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My Mark Twain
VII.
by Howells, William Dean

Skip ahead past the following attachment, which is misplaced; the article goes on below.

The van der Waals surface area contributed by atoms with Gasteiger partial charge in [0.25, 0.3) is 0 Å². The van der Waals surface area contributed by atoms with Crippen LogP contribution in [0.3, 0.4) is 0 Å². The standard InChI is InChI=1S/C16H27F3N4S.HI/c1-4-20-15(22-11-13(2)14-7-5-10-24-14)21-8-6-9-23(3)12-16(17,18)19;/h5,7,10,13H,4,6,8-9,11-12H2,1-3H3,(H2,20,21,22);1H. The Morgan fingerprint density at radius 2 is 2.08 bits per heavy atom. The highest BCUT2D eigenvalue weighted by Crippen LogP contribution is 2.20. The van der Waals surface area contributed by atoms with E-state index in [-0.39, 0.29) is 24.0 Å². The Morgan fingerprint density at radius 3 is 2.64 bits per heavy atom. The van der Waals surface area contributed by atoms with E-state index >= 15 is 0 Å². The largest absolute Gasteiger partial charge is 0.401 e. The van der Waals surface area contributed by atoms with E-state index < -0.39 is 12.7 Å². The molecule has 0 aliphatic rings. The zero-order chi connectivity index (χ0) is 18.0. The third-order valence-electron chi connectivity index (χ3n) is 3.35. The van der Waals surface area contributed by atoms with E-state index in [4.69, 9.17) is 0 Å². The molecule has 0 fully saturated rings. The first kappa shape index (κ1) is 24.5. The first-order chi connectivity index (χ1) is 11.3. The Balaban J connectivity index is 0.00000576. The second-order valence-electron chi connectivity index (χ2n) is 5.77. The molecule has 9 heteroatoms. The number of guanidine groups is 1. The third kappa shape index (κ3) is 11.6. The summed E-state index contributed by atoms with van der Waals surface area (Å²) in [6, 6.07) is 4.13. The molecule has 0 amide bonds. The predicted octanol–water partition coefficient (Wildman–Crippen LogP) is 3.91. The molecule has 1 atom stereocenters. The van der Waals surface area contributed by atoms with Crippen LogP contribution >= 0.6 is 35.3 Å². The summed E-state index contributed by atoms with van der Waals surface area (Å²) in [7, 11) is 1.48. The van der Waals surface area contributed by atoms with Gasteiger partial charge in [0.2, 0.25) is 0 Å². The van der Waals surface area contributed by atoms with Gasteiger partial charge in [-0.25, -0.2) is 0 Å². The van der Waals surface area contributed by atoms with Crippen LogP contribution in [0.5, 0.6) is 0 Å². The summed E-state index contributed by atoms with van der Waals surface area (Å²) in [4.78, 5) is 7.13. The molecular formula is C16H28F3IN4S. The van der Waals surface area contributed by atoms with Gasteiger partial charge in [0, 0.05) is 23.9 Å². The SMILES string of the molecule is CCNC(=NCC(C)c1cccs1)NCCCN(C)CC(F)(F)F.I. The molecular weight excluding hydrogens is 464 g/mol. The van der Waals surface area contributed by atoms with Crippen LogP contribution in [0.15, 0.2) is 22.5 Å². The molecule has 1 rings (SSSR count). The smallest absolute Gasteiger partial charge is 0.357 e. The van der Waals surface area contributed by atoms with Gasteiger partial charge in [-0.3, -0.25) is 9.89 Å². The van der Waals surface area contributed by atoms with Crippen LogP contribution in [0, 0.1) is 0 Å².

There is an incident of this time so characteristic of both men that I will yield to the temptation of giving it here. After I had gone to Hartford in response to Clemens's telegram, Matthew Arnold arrived in Boston, and one of my family called on his, to explain why I was not at home to receive his introduction: I had gone to see Mark Twain. "Oh, but he doesn't like that sort of thing, does he?" "He likes Mr. Clemens very much," my representative answered, "and he thinks him one of the greatest men he ever knew." I was still Clemens's guest at Hartford when Arnold came there to lecture, and one night we went to meet him at a reception. While his hand laxly held mine in greeting, I saw his eyes fixed intensely on the other side of the room. "Who-who in the world is that?" I looked and said, "Oh, that is Mark Twain." I do not remember just how their instant encounter was contrived by Arnold's wish, but I have the impression that they were not parted for long during the evening, and the next night Arnold, as if still under the glamour of that potent presence, was at Clemens's house. I cannot say how they got on, or what they made of each other; if Clemens ever spoke of Arnold, I do not recall what he said, but Arnold had shown a sense of him from which the incredulous sniff of the polite world, now so universally exploded, had already perished. It might well have done so with his first dramatic vision of that prodigious head. Clemens was then hard upon fifty, and he had kept, as he did to the end, the slender figure of his youth, but the ashes of the burnt-out years were beginning to gray the fires of that splendid shock of red hair which he held to the height of a stature apparently greater than it was, and tilted from side to side in his undulating walk. He glimmered at you from the narrow slits of fine blue-greenish eyes, under branching brows, which with age grew more and more like a sort of plumage, and he was apt to smile into your face with a subtle but amiable perception, and yet with a sort of remote absence; you were all there for him, but he was not all there for you.

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